If you can spare some time, we could use your extra hands next year to assist with volunteer working bees, our rongoā garden, and running our annual survey.
Sign up HERE if you wish to join our wonderful team of volunteers.
Educational Update – Havelock North Kindergarten and Primary School
This past term, the Park continued working alongside our partners Enviroschools and Hawke’s Bay Regional Council to welcome tamariki from Havelock North Central Kindergarten and Havelock North Primary School to learn about their maunga and the wilderness area of Te Mata Park, the flora and fauna endemic to the Park, the Atua experienced while in the Park, and the importance of becoming kaitiaki of this land.
On the hikoi and in the redwoods, tamariki engaged in the nature classroom in many ways, identifying plants and insects, building huts out of the natural world around them, discussing environmental change and biodiversity, and working together to create a learning space reflecting sustainability and kaitiakitanga of the land.
These creative and curious young conservationists were excited by the possibilities of what they could do and demonstrated a deep understanding of the importance of preserving their natural spaces. Asthe tamariki discovered the various relationships in the forest around them, they witnessed how living things need each other to survive, and how their own relationship with the environment can also have an impact (whanaungatanga).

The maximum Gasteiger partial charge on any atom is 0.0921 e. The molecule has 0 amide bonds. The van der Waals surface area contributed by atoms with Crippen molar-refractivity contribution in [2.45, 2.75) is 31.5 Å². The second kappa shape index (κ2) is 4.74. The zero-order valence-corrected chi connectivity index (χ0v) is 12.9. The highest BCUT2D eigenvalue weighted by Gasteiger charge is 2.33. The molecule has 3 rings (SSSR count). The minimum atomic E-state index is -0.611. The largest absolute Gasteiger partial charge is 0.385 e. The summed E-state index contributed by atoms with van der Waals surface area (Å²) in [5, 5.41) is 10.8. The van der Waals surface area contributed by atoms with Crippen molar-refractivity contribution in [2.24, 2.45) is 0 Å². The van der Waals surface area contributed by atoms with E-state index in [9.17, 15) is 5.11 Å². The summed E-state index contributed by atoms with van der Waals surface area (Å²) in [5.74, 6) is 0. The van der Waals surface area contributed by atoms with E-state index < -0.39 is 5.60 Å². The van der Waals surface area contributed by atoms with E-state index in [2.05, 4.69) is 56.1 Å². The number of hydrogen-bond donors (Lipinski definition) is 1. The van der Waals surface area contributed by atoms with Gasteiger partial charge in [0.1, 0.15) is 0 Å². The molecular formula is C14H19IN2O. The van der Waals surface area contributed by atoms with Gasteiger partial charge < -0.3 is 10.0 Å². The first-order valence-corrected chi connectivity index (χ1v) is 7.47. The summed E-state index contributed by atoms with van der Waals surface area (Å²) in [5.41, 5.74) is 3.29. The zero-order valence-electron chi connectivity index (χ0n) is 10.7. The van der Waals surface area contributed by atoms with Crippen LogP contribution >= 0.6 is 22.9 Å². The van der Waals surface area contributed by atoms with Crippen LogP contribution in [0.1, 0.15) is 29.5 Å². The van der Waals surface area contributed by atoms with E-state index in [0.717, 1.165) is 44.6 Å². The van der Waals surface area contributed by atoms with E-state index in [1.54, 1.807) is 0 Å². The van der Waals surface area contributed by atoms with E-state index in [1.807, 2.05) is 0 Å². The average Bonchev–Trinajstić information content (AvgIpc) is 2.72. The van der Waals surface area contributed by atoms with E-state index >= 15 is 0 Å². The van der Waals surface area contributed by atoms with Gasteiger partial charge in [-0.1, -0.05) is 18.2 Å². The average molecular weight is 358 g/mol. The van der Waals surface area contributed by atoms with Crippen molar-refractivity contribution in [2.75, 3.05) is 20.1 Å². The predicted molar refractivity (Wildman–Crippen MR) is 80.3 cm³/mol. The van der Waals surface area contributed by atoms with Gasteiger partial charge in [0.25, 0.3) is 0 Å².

Both schools are acting on their learning, planning to grow plants for winter tree planting next year, and they are exploring other ways to strengthen their relationship with their maunga.We look forward to providing more nature-based education experiences to schools and community groups as our programme continues to evolve; please get in touch with us HERE if you or your school would like to get involved.
WORDS FROM MIKE LUSK (our resident plant expert and caretaker for over 20 years) :
Summer is the time to look out for native butterflies in the Park. The little blue grey one is by far the most common but yellow and red admirals are also there. The caterpillars of the red admiral (pictured first) feed on the leaves of the native stinging nettle, ongaonga which is one of the good reasons to leave it in areas where it doesn’t intrude on tracks.
But the copper butterflies, which look like miniature monarchs are more common than the admirals and can be seen collecting nectar from flowers. Their caterpillars feed on the leaves of pohuehue, which is the tangly plant scattered in the pasture and on the bank close to the Te Mata Park Road carpark. So if you glimpse a flash of orange watch the butterfly and you may well see the it settle on a dandelion nearby. In the morning they spread their wings to catch the sun but when it’s warmer they rest with their wings closed and are practically invisible.
– Mike Lusk
- SHEEP: Sheep are currently grazing in the park. Please mind your dogs.
- DOGS: Please control dogs and clean up after them. If you have a dog that can be unpredictable, please keep them on a lead.
- CAR THEFT: Please don’t leave valuables in your car when visiting the Park to discourage theft from vehicles.
- INCIDENTS: Report any incidents you see by contacting us through Facebook or notifying the police by calling 105.
THANK YOU for your ongoing support of Te Mata Park.
Please do contact us HERE if you have any questions or concerns.